Top 10 Cheapest States To Live In The United States in 2019

Top 10 Cheapest States To Live In The United States in 2019

October 17, 2019 19 By Stanley Isaacs


Housing is by far the largest slice of the
average American budget, representing one-third of typical household spending. Because of this, the best way to cut your
costs is to reduce how much you spend to keep a roof over your head. Here are the 10 cheapest states to live in
the United States in 2019. 1. Mississippi. Living in Mississippi puts residents at a
confluence of Southern charm, innovation and cutting edge culture. Mississippi’s temperate climate and abundance
of waterways make it a popular location for outdoor lovers. Like the other cheap states, food and personal
necessities are very cheap here. You can rent a two-bedroom apartment in Gulfport
for just $778 per month. So far, that cost advantage has done little
to attract business. 2. Arkansas. All regions of Arkansas provide residents
and tourists with top-notch outdoor recreation opportunities such as fishing, boating, hiking
and hunting. The core necessities in Arkansas are as cheap
as you can find in America. Did you know that pork sausage is remarkably
inexpensive in Arkansas? It’s just $3.76 a pound in Little Rock. Additionally, Arkansas has the honor of being
home to the cheapest housing. 3. West Virginia. Noted for its mountains, rolling hills and
many state parks, West Virginia offers a variety of outdoor recreational options that include
hiking, mountain biking, skiing, fishing, hunting and whitewater rafting. The state’s strong economy is led by aerospace,
chemical research, plastics, biometrics and medicine. A lot of money is being invested into the
state. The state offers a low cost of living. You can pay less than $600 a month to rent
a nice two bedroom house with a fenced yard in a quiet neighborhood. 4. Tennessee. Tennessee is a beautiful spot for retirees
to live out their golden years. It pairs up nicely with Mississippi and Arkansas
on the cost of food and necessities. The residents face a cost of living index
of 89.7, a grocery index of 93.5, a housing index of 77.2, and health index of 89.7. Tennessee is also one of the few states that
doesn’t tax wages, residents are able to keep more of their income, though there is a 6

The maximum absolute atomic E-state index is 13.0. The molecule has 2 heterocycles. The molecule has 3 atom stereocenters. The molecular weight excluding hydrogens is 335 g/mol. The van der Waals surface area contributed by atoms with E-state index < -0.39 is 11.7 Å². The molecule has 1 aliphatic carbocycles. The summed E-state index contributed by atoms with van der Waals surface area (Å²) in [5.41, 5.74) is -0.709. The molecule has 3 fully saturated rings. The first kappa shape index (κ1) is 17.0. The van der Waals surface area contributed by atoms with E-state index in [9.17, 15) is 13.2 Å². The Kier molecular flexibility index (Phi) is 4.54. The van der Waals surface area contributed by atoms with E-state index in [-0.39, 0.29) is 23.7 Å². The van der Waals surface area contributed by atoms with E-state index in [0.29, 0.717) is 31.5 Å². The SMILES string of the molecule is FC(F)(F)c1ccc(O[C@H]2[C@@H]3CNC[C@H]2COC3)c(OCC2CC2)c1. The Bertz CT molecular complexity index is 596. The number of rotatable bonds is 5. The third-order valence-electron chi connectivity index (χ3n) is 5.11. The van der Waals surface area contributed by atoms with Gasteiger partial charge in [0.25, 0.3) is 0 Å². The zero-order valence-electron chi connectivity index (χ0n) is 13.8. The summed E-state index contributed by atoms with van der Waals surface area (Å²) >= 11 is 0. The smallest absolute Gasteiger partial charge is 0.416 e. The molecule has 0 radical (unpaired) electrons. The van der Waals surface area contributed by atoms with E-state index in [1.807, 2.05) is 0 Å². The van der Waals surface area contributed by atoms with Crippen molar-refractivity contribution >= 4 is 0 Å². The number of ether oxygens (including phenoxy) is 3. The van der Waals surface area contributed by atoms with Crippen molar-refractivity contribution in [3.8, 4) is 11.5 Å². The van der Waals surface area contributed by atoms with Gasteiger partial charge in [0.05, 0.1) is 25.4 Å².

percent hall tax on investment interest and dividends. 5. South Dakota. While Mount Rushmore draws thousands of tourists
to South Dakota each year, the state’s natural resources, low cost of living and thriving
economy lure new residents. Agriculture, tourism and national defense
anchor the economy in South Dakota. While food and necessities aren’t as cheap
as the first two state on the list, South Dakota has a big advantage over them: No income
tax. Wherever you choose to lay your hat in South
Dakota you can be sure you will be welcomed with open arms. 6. Alabama. The cost of living in Alabama is almost 19%
lower than the national average. Affordability is one of the benefits of living
in Alabama’s cities. Tuscaloosa, the fifth-largest city in Alabama,
is home to the University of Alabama and Stillman College. Both of which employ many people in the area. The university also brings the state a large
number of temporary residents every year. Relatively high taxes and medical care for
the South prevented the state from appearing higher on the list. 7. Kentucky. Kentucky is a beautiful place to call home,
and in some cases, extremely affordable. People can live here rather cheaply but not
skim on the amenities. The generally low cost of living in Kentucky
is a major perk for anyone considering retirement in Kentucky. However, child care will set you back a couple
of grand more than others in the top ten. Anchorage, Indian Hills, Fort Thomas are the
best places to live in Kentucky. 8. Ohio. Consistently ranked one of the best states
for business, Ohio offers residents many benefits too, including a low cost of living, excellent
schools and good recreational opportunities. Everything is affordable here, whether it’s
housing, healthcare or groceries. Ohio also has some of the cheapest medical
care available in the States. The best places to live in Ohio include Columbus,
Akron, Cincinnati and Dublin. There are lots of interesting places to explore,
different activities to try, and friendly, open-minded people. 9. South Carolina. South Carolina boasts cheap child care and
standard Southern costs for food and such. However, relatively expensive medical care
and housing prevented it from being one of the cheap places to live. But it makes sense that people would pay more
to be a short drive from the Atlantic ocean with great weather. A one-bedroom apartment in South Carolina
rents for an average of $830. The state does not tax Social Security retirement
benefits. Plus, there’s a $15,000 deduction for seniors
receiving any other type of retirement income. 10. Indiana. Indiana offers residents a great quality of
life with natural attractions and vibrant cultural destinations. Military installations as well as strong manufacturing
and agriculture sectors drive the economy in Indiana. A low cost of living is one of the biggest
draws for many people to move to Indiana. Indiana’s low cost of living is in line with
its lower incomes. Indiana’s average wage has dropped to $17
an hour, which is lower than the rest of the Midwest and the United States as a whole.